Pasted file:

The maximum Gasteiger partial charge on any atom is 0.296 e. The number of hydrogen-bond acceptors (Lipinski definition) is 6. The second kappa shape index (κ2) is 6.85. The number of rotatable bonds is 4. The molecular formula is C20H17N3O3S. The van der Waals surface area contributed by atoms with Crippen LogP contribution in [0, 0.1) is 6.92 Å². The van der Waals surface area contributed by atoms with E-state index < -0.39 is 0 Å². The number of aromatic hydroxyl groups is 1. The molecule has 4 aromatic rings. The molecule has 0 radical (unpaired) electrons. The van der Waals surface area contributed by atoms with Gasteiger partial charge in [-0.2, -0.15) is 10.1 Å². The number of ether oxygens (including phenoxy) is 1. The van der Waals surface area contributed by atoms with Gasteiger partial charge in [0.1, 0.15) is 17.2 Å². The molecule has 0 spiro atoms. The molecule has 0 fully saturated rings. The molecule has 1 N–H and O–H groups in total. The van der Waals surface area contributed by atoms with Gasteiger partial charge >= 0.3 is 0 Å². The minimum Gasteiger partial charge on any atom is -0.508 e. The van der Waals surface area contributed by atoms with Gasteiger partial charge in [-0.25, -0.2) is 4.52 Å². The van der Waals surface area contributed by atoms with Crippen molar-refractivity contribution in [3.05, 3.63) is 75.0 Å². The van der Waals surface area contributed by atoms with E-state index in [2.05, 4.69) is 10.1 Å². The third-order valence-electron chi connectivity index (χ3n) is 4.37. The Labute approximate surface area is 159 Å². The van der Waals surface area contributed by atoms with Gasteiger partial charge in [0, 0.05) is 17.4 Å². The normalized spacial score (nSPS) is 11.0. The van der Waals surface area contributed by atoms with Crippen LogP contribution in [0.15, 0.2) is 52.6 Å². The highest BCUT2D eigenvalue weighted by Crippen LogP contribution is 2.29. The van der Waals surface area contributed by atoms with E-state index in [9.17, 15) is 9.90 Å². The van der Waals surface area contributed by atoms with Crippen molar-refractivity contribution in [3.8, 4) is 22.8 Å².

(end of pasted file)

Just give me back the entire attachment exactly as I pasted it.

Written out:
The maximum Gasteiger partial charge on any atom is 0.296 e. The number of hydrogen-bond acceptors (Lipinski definition) is 6. The second kappa shape index (κ2) is 6.85. The number of rotatable bonds is 4. The molecular formula is C20H17N3O3S. The van der Waals surface area contributed by atoms with Crippen LogP contribution in [0, 0.1) is 6.92 Å². The van der Waals surface area contributed by atoms with E-state index < -0.39 is 0 Å². The number of aromatic hydroxyl groups is 1. The molecule has 4 aromatic rings. The molecule has 0 radical (unpaired) electrons. The van der Waals surface area contributed by atoms with Gasteiger partial charge in [-0.2, -0.15) is 10.1 Å². The number of ether oxygens (including phenoxy) is 1. The van der Waals surface area contributed by atoms with Gasteiger partial charge in [0.1, 0.15) is 17.2 Å². The molecule has 0 spiro atoms. The molecule has 0 fully saturated rings. The molecule has 1 N–H and O–H groups in total. The van der Waals surface area contributed by atoms with Gasteiger partial charge >= 0.3 is 0 Å². The minimum Gasteiger partial charge on any atom is -0.508 e. The van der Waals surface area contributed by atoms with Gasteiger partial charge in [-0.25, -0.2) is 4.52 Å². The van der Waals surface area contributed by atoms with Crippen molar-refractivity contribution in [3.05, 3.63) is 75.0 Å². The van der Waals surface area contributed by atoms with E-state index in [2.05, 4.69) is 10.1 Å². The third-order valence-electron chi connectivity index (χ3n) is 4.37. The Labute approximate surface area is 159 Å². The van der Waals surface area contributed by atoms with Gasteiger partial charge in [0, 0.05) is 17.4 Å². The normalized spacial score (nSPS) is 11.0. The van der Waals surface area contributed by atoms with Crippen LogP contribution in [0.15, 0.2) is 52.6 Å². The highest BCUT2D eigenvalue weighted by Crippen LogP contribution is 2.29. The van der Waals surface area contributed by atoms with E-state index in [9.17, 15) is 9.90 Å². The van der Waals surface area contributed by atoms with Crippen molar-refractivity contribution in [3.8, 4) is 22.8 Å².